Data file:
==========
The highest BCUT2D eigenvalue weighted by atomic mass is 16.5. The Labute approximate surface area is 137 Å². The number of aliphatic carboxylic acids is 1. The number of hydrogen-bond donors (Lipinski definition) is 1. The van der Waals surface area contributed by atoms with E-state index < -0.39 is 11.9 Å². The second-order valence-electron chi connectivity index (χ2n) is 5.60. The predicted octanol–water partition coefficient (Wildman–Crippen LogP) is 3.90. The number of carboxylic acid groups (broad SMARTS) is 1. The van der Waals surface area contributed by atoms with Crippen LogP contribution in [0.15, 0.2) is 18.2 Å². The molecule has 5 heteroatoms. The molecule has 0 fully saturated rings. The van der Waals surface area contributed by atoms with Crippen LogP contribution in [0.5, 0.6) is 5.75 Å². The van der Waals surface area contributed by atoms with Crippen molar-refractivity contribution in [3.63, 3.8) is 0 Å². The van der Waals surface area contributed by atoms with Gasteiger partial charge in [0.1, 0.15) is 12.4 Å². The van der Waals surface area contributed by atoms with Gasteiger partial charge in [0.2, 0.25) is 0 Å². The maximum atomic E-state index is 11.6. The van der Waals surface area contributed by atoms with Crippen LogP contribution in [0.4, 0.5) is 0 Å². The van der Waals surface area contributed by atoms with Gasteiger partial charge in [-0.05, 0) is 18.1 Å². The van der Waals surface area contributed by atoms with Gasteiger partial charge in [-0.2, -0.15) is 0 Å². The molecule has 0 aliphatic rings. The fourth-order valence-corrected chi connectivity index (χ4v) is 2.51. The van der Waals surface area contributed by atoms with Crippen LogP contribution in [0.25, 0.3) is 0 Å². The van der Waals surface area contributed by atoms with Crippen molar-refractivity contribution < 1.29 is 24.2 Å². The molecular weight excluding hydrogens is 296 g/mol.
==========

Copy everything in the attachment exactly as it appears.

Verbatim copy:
The highest BCUT2D eigenvalue weighted by atomic mass is 16.5. The Labute approximate surface area is 137 Å². The number of aliphatic carboxylic acids is 1. The number of hydrogen-bond donors (Lipinski definition) is 1. The van der Waals surface area contributed by atoms with E-state index < -0.39 is 11.9 Å². The second-order valence-electron chi connectivity index (χ2n) is 5.60. The predicted octanol–water partition coefficient (Wildman–Crippen LogP) is 3.90. The number of carboxylic acid groups (broad SMARTS) is 1. The van der Waals surface area contributed by atoms with Crippen LogP contribution in [0.15, 0.2) is 18.2 Å². The molecule has 5 heteroatoms. The molecule has 0 fully saturated rings. The van der Waals surface area contributed by atoms with Crippen LogP contribution in [0.5, 0.6) is 5.75 Å². The van der Waals surface area contributed by atoms with Crippen molar-refractivity contribution in [3.63, 3.8) is 0 Å². The van der Waals surface area contributed by atoms with Gasteiger partial charge in [0.1, 0.15) is 12.4 Å². The van der Waals surface area contributed by atoms with Gasteiger partial charge in [0.2, 0.25) is 0 Å². The maximum atomic E-state index is 11.6. The van der Waals surface area contributed by atoms with Crippen LogP contribution in [0.4, 0.5) is 0 Å². The van der Waals surface area contributed by atoms with Gasteiger partial charge in [-0.05, 0) is 18.1 Å². The van der Waals surface area contributed by atoms with Gasteiger partial charge in [-0.2, -0.15) is 0 Å². The molecule has 0 aliphatic rings. The fourth-order valence-corrected chi connectivity index (χ4v) is 2.51. The van der Waals surface area contributed by atoms with Crippen LogP contribution in [0.25, 0.3) is 0 Å². The van der Waals surface area contributed by atoms with Crippen molar-refractivity contribution < 1.29 is 24.2 Å². The molecular weight excluding hydrogens is 296 g/mol.